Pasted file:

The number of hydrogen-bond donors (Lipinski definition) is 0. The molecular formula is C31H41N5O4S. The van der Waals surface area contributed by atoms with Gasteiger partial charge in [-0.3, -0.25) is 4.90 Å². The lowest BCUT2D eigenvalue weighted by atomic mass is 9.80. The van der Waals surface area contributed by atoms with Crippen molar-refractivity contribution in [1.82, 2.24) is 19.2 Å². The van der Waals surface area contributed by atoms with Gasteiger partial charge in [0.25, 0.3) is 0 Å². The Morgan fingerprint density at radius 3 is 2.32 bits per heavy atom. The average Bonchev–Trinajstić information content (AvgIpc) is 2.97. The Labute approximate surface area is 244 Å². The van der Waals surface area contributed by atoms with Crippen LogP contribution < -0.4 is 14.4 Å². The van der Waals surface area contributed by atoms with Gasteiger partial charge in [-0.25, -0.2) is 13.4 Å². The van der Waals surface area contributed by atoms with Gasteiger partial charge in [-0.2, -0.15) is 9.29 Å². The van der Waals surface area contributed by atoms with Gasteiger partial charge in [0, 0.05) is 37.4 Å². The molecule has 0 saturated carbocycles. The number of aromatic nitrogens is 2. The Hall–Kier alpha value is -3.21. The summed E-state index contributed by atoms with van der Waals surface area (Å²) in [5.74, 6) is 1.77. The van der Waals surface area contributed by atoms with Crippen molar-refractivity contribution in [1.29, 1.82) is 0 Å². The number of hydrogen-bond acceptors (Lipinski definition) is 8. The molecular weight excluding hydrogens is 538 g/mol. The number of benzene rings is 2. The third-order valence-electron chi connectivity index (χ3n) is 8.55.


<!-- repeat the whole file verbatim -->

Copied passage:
The number of hydrogen-bond donors (Lipinski definition) is 0. The molecular formula is C31H41N5O4S. The van der Waals surface area contributed by atoms with Gasteiger partial charge in [-0.3, -0.25) is 4.90 Å². The lowest BCUT2D eigenvalue weighted by atomic mass is 9.80. The van der Waals surface area contributed by atoms with Crippen molar-refractivity contribution in [1.82, 2.24) is 19.2 Å². The van der Waals surface area contributed by atoms with Gasteiger partial charge in [0.25, 0.3) is 0 Å². The Morgan fingerprint density at radius 3 is 2.32 bits per heavy atom. The average Bonchev–Trinajstić information content (AvgIpc) is 2.97. The Labute approximate surface area is 244 Å². The van der Waals surface area contributed by atoms with Crippen LogP contribution < -0.4 is 14.4 Å². The van der Waals surface area contributed by atoms with Gasteiger partial charge in [-0.25, -0.2) is 13.4 Å². The van der Waals surface area contributed by atoms with Gasteiger partial charge in [-0.2, -0.15) is 9.29 Å². The van der Waals surface area contributed by atoms with Gasteiger partial charge in [0, 0.05) is 37.4 Å². The molecule has 0 saturated carbocycles. The number of aromatic nitrogens is 2. The Hall–Kier alpha value is -3.21. The summed E-state index contributed by atoms with van der Waals surface area (Å²) in [5.74, 6) is 1.77. The van der Waals surface area contributed by atoms with Crippen molar-refractivity contribution in [1.29, 1.82) is 0 Å². The number of hydrogen-bond acceptors (Lipinski definition) is 8. The molecular weight excluding hydrogens is 538 g/mol. The number of benzene rings is 2. The third-order valence-electron chi connectivity index (χ3n) is 8.55.